Biodiversity analysis of the unique geothermal microbial ecosystem of the Blue Lagoon (Iceland) using next- generation sequencing (NGS)
Katarzyna Palińska , J. C. Vogt , Waldemar Surosz
AbstractThe Blue Lagoon is a shallow geothermal lake which contains sea- and freshwater and is extremely high in silica content. This study has provided the first in-depth molecular survey of its planktic microbial inhabitants and laid the ground-work for future environmental and physiological work. Most MiSeq sequences obtained were affiliated with Alphaproteobacteria (36%), Cyanobacteria(26%), and Gammaproteobacteria (24%). Cyanobacteria were found to be the principal primary producers with 99.8% of the cyanobacterial sequences belonging to the unicellularCyanobacterium aponinum. Filamentous genera: Halomicronemaand Phormidium were very minor and present only outside the bathing area. The calculated diversity was typical of samples from extreme environments. Elevated salinity andhigh concentration of silicium attract extremophiles that are either highly adapted specialists for certain conditions or generalists with wide tolerance ranges. Relatively few abundant phyla were represented; 95% of observed OTUs consisted of less than ten sequences and only 0.5% had more than 1000 sequences. All rarefaction curves were far from saturation and a higher number of sequences is apparently required to cover the whole community diversity. Although, the diversity of the abundant taxa was limited, the rarebiosphere, detectable only with next generationsequencing, increased significantly the diversity.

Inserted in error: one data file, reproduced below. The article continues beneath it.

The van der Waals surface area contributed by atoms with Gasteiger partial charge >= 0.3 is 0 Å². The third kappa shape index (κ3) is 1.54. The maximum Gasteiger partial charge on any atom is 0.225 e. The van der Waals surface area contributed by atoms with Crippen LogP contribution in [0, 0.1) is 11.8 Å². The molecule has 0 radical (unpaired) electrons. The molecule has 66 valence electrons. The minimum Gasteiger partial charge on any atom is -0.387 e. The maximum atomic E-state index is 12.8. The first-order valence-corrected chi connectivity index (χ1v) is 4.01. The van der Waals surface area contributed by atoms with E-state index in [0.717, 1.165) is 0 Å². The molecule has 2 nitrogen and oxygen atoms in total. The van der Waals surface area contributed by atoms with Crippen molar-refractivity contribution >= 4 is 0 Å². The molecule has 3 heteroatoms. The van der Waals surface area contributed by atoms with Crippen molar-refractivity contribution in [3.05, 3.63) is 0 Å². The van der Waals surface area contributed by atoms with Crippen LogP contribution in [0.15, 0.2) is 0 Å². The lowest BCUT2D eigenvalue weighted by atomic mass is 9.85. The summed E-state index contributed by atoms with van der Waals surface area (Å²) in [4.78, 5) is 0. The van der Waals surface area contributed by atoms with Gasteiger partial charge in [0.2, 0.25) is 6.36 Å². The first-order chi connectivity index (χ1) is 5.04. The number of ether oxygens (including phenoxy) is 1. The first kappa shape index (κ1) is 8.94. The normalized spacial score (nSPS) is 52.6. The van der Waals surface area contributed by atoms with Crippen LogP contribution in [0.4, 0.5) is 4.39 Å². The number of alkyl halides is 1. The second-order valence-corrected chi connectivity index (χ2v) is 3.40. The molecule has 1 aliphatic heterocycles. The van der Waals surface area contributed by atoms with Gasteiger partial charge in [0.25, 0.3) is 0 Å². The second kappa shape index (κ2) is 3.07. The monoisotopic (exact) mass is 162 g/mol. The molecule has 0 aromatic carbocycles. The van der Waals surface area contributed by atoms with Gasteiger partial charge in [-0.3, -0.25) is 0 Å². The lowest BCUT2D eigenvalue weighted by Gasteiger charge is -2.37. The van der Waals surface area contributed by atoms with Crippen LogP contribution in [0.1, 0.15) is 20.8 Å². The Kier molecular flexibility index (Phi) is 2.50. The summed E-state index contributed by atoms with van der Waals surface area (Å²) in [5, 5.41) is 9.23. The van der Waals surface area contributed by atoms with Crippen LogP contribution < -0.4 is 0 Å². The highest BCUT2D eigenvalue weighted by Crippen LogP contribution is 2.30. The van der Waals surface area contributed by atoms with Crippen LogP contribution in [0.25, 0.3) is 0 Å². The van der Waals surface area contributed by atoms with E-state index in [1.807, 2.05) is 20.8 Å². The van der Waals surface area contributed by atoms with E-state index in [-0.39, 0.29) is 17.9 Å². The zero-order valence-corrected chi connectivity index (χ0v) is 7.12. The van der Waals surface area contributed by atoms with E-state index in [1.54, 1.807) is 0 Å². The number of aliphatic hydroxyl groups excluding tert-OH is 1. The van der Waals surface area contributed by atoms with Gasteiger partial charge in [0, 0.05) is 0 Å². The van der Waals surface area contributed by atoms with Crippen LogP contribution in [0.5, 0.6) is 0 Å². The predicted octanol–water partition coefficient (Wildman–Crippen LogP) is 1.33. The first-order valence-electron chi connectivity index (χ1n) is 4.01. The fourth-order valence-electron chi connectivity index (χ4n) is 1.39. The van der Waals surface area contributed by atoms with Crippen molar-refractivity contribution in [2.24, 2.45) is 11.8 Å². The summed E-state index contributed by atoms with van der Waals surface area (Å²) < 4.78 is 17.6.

|Journal series||Hydrobiologia, ISSN 0018-8158, (A 30 pkt)|
|Publication size in sheets||0.5|
|Keywords in English||Reykjanes, halophilic, amplicon sequencing, Cyanobacterium aponinum, extremophiles|
|Score|| = 30.0, 19-04-2018, ArticleFromJournal|
= 30.0, 19-04-2018, ArticleFromJournal
|Publication indicators||: 2017 = 2.165 (2) - 2017=2.444 (5)|
* presented citation count is obtained through Internet information analysis and it is close to the number calculated by the Publish or Perish system.